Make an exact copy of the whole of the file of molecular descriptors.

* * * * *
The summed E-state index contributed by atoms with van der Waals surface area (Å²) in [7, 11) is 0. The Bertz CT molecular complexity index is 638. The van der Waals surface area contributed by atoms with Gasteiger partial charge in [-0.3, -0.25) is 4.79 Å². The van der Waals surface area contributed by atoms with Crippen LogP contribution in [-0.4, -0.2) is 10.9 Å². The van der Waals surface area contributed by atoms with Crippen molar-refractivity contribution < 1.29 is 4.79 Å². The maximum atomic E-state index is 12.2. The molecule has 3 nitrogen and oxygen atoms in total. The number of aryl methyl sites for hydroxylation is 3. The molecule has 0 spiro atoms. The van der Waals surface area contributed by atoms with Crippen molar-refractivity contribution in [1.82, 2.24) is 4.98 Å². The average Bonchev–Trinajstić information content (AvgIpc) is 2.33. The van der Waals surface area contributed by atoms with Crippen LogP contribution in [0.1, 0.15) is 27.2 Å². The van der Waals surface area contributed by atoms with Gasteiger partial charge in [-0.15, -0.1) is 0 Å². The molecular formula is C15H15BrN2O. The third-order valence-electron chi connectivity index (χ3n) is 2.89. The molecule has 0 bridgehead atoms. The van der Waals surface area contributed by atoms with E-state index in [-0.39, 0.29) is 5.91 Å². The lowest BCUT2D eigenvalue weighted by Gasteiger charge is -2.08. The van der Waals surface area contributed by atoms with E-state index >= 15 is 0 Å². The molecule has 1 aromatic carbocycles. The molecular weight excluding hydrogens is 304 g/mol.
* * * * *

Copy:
The summed E-state index contributed by atoms with van der Waals surface area (Å²) in [7, 11) is 0. The Bertz CT molecular complexity index is 638. The van der Waals surface area contributed by atoms with Gasteiger partial charge in [-0.3, -0.25) is 4.79 Å². The van der Waals surface area contributed by atoms with Crippen LogP contribution in [-0.4, -0.2) is 10.9 Å². The van der Waals surface area contributed by atoms with Crippen molar-refractivity contribution < 1.29 is 4.79 Å². The maximum atomic E-state index is 12.2. The molecule has 3 nitrogen and oxygen atoms in total. The number of aryl methyl sites for hydroxylation is 3. The molecule has 0 spiro atoms. The van der Waals surface area contributed by atoms with Crippen molar-refractivity contribution in [1.82, 2.24) is 4.98 Å². The average Bonchev–Trinajstić information content (AvgIpc) is 2.33. The van der Waals surface area contributed by atoms with Crippen LogP contribution in [0.1, 0.15) is 27.2 Å². The van der Waals surface area contributed by atoms with Gasteiger partial charge in [-0.15, -0.1) is 0 Å². The molecular formula is C15H15BrN2O. The third-order valence-electron chi connectivity index (χ3n) is 2.89. The molecule has 0 bridgehead atoms. The van der Waals surface area contributed by atoms with E-state index in [-0.39, 0.29) is 5.91 Å². The lowest BCUT2D eigenvalue weighted by Gasteiger charge is -2.08. The van der Waals surface area contributed by atoms with E-state index >= 15 is 0 Å². The molecule has 1 aromatic carbocycles. The molecular weight excluding hydrogens is 304 g/mol.